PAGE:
Direct to Garment Printing
Direct to garment (DTG) is a method of printing custom designs onto a fabric T-Shirt. The method uses a printer to apply the ink to the shirt. The result is a precisely printed design with a high level of detail. Water-based ink is applied in a single layer that quickly absorbs (with the help of a pre-treatment fluid) into the shirt’s fibers. This offers a softer feel to the shirt than traditional techniques. The shirt design is usually designed on a computer and is transferred to the printer as Corel Draw, JPEG, TIFF or PDF files. (these are the most popular files, but many others can be used). As little as one shirt of any design can be run in less than a minute.
Shirts are printed in full, process color.
Screen printing a T-Shirt involves creating a stencil (usually called a “screen”), and then using that stencil to apply layers of ink on the T-Shirt surface. Screen printing is a more traditional t-shirt printing method in which each color in a design is separated and burned into individual fine mesh screens. The artwork needed will many times disqualify the method since a screen must be created for each layer and each color. Ink is then transferred to the shirt through the screen. Each color requires a separate screen.
Preparing to Print
It would take a book to completely cover this subject. So here are a couple of things to get you started. Your printer or designer can take it from there (and Graphic Impact has both). Check out the definition of raster image and vector image. When you take a photo with your cell phone or camera, the result is a raster image. Generally speaking, you want to have the photo taken in as high a resolution as possible. If you don’t, the image reproduced will be blurry or pixelly. If you’ve selected DTG, this should be 150 dpi at the full size of the print. And that’s it! If you’re not sure, save as a pdf file and you’re ready to go. If you selected screen printing, the file will have to be converted to vector. We can do that for you. Remember, Graphic Impact is there to help.
Number of colors to be printed
If you’ve chosen DTG, we will print your image in full color. The colors used are CMYK. Even if you have only selected one or two colors for your project, CMYK is still used. If you have chosen screen printing, inks are chosen (or mixed) to match the exact color you are looking for in your print. For every color, the ink must be matched. For very high volumes, therefore, and not many colors, the technology of choice may be screen printing. Don’t be surprised if, when we print, thousands of shirts, we will use DTG as a proof. So we take advantage of the economic advantage of screen printing, but use DTG to be sure the final product is as expected.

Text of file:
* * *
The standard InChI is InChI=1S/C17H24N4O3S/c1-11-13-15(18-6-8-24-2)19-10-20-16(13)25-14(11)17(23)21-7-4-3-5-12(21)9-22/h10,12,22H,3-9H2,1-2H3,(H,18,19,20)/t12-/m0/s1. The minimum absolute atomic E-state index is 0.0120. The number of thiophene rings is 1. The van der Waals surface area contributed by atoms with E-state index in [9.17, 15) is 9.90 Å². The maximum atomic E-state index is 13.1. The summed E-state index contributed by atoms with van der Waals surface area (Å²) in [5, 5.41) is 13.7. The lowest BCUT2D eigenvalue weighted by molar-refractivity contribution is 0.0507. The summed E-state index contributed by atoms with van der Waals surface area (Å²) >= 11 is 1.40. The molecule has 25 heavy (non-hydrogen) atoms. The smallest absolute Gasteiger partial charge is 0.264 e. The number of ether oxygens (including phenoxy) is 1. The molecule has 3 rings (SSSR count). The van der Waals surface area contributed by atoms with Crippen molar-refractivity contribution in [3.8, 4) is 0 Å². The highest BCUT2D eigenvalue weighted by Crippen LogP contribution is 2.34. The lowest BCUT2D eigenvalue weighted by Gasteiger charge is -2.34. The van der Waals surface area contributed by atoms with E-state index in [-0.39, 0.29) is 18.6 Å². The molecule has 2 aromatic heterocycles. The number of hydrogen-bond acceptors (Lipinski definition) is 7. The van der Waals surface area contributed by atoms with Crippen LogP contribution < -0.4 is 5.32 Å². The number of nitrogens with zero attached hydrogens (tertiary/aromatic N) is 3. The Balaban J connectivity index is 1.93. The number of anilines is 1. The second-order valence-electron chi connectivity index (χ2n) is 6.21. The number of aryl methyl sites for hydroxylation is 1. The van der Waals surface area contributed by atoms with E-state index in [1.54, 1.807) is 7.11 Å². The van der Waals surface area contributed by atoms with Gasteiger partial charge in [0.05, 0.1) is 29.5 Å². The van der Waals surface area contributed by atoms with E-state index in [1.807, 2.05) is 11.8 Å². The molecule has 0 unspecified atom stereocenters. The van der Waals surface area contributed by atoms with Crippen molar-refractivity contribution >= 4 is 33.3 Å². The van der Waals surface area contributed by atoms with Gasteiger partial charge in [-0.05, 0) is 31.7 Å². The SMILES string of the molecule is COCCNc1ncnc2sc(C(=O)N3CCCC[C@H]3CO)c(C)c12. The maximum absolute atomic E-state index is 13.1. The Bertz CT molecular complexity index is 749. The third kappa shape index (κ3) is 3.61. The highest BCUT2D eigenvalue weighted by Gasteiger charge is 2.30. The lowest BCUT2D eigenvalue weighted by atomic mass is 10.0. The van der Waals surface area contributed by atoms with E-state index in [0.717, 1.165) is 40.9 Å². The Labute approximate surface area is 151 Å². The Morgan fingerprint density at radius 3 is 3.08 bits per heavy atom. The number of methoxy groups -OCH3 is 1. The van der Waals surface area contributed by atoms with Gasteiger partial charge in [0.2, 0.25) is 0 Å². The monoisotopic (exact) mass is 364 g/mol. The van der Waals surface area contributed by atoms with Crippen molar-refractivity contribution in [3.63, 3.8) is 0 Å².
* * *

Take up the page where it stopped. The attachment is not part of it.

How volume plays a Part
As discussed earlier, there is a substantial cost for the set up “get ready” in screen printing. As the number of shirts being printed increases, the set up cost spreads across the number of shirts your printing. In direct to print, there is no set up cost and we do not charge one to our customers. Each shirt (except for very large size shirts) is the same price but we do offer quantity discounts. So here are some rules to follow. For 1-75 shirts, one color select DTG. Over that compare the costs of both. For 75-125 shirts, two colors, DTG is usually the best choice. Over that you may want to consider screen printing. At three to four colors that number increases to 165 shirts. These are estimates only.
Is there a deadline when your shirts are required? This is the date that you and your printer must agree upon. It goes without saying that the time consuming part of screen printing is first preparing the artwork (a separation for each color) and then preparing screens for printing. This can cause costly delays for your project. So, therefore, there are three areas that should be considered. These include cost, preparation time, and the time required to complete your project. Since Graphic Impact supports you with both technologies, we will give you the “straight scoop”.